Ex Deo

Vega, Copenhagen - 2018

Text: Tobias Nilsson Photo: Lunah Lauridsen

In case you didn’t know (but you probably did, since you’re here), Ex Deo is a side-project of vocalist Maurizio Iacono of Kataklysm fame. Presently at his side are all of his Kataklysm bandmates - Jean-François Dagenais and Stéphane Barbe on guitars, and Olivier Beaudoin on drums. Finally, Ex Deo is completed by Dano Apekian on bass. Since there were no more people to take from Kataklysm, Apekain comes from Ashes Of Eden, another band from the Montreal, Quebec area.
Now that you know whom we’re dealing with, let’s get into the meat of it…

“Copenhagen, sing with me!”
- Maurizio Iacono (vocals)

What mainly sets Ex Deo apart from Kataklysm, is the lyrical universe and theme of the band. Ex Deo is all about ancient Rome, the battles, society, and so on. For this reason, the band was more or less dressed as Roman legionnaires - the three string benders wore varying types of manica, and Iacono wore a complete armour made up by a hardened leather torso, pteruges and graeves. But a tunic made from crushed velvet? That doesn’t seem quite right.
But this isn’t a reenactment class, this is death metal. And Ex Deo was loud, pummeling and relentless in their attack. I wasn’t quite sure why they went with using backtracks for some of the shouted announcements, like the one in I, Caligvla, instead of just letting Iacono shout it by himself - I mean, his vocals proved they were up for the task when he was actually singing.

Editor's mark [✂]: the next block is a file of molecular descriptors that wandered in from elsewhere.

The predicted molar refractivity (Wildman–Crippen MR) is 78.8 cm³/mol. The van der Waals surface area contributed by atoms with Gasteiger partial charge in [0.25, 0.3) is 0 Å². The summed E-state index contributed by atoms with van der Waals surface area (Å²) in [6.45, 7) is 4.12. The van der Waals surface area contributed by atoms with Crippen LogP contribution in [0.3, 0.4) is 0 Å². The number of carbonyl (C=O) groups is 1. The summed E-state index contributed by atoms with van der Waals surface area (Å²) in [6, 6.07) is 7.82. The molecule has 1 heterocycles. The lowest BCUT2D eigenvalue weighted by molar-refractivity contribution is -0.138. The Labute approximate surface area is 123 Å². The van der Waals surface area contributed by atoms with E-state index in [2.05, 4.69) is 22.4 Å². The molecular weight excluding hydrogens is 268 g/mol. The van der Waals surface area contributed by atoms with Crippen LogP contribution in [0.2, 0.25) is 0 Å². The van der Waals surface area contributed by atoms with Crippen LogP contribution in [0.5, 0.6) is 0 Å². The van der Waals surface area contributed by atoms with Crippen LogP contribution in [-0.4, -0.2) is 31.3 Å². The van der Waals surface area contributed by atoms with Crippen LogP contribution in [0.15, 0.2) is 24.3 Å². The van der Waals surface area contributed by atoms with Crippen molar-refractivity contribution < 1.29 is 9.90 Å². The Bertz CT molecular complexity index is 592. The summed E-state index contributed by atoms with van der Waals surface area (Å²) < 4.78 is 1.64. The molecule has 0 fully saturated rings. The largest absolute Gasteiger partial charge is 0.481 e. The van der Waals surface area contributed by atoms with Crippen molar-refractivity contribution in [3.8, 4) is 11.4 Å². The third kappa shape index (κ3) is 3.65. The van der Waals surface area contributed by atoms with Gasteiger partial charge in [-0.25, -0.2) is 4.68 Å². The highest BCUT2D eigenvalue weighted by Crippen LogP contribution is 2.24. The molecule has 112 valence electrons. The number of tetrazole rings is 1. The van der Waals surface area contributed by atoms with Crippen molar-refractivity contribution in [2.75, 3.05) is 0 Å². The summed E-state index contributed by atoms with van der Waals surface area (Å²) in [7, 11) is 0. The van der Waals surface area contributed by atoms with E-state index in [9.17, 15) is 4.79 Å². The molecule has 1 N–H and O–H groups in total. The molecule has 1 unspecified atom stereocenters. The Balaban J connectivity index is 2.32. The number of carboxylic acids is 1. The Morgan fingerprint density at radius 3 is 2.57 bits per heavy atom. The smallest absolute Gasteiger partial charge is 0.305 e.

Playing on the small stage of Vega, didn’t leave the band much room to tear it up physically (although, this being my first real time watching the band I have no basis for comparison), and the musicians didn’t do much except headbang, leaving it to Iacono to inspire life into the crowd.

“Are you still here? With me - hey, hey, hey!”
- Iacono (vocals)

This he did pretty well though, and despite the crowd not being very large at this point (about half-filled I think), they gave a good response to his requests. People shouted, some headbanged, and when the band reached Cato Major: Carthago Delenda Est! a small but dedicated moshpit even opened up.
Trying for some of the madness that has made Kataklysm’s shows famous, Iacono called out for a wall of death when the band reached The Final War (Battle Of Actium) - not just any old wall of death though, but a roman one! Never did find out the difference between this and a regular one, but it was fun seeing a couple of guys who just couldn’t contain themselves, and made the wild rush long before they were supposed to. To their credit, they didn’t backpedal when discovering their mistake, but just kept going at each other.
In the calm section of Romulus, all arms came up, as the crowd was sensing the show nearing its end.

I must admit, even though the band was doing a good job, they didn’t manage to win me over. In this presentation, the music didn’t feel varied enough to keep me interested, and while wearing costumes can enhance the feeling of a good show, it doesn’t make a show by itself. And when having the time limit of a support band, why waste it with a drum solo, even if it doubles as an intro to another song (we’re talking about Suavetaurilia (Intermezzo), in case you didn’t know). No, it wasn’t bad, but neither is it something that will be remembered.


The Rise Of Hannibal
I, Caligvla
Pollice Verso (Damnatio Ad Bestia)
Suavetaurilia (Intermezzo)
Cato Major: Carthago Delenda Est!
Ad Victoriam (The Battle of Zama)
The Final War (Battle Of Actium)
The Roman

Ex Deo

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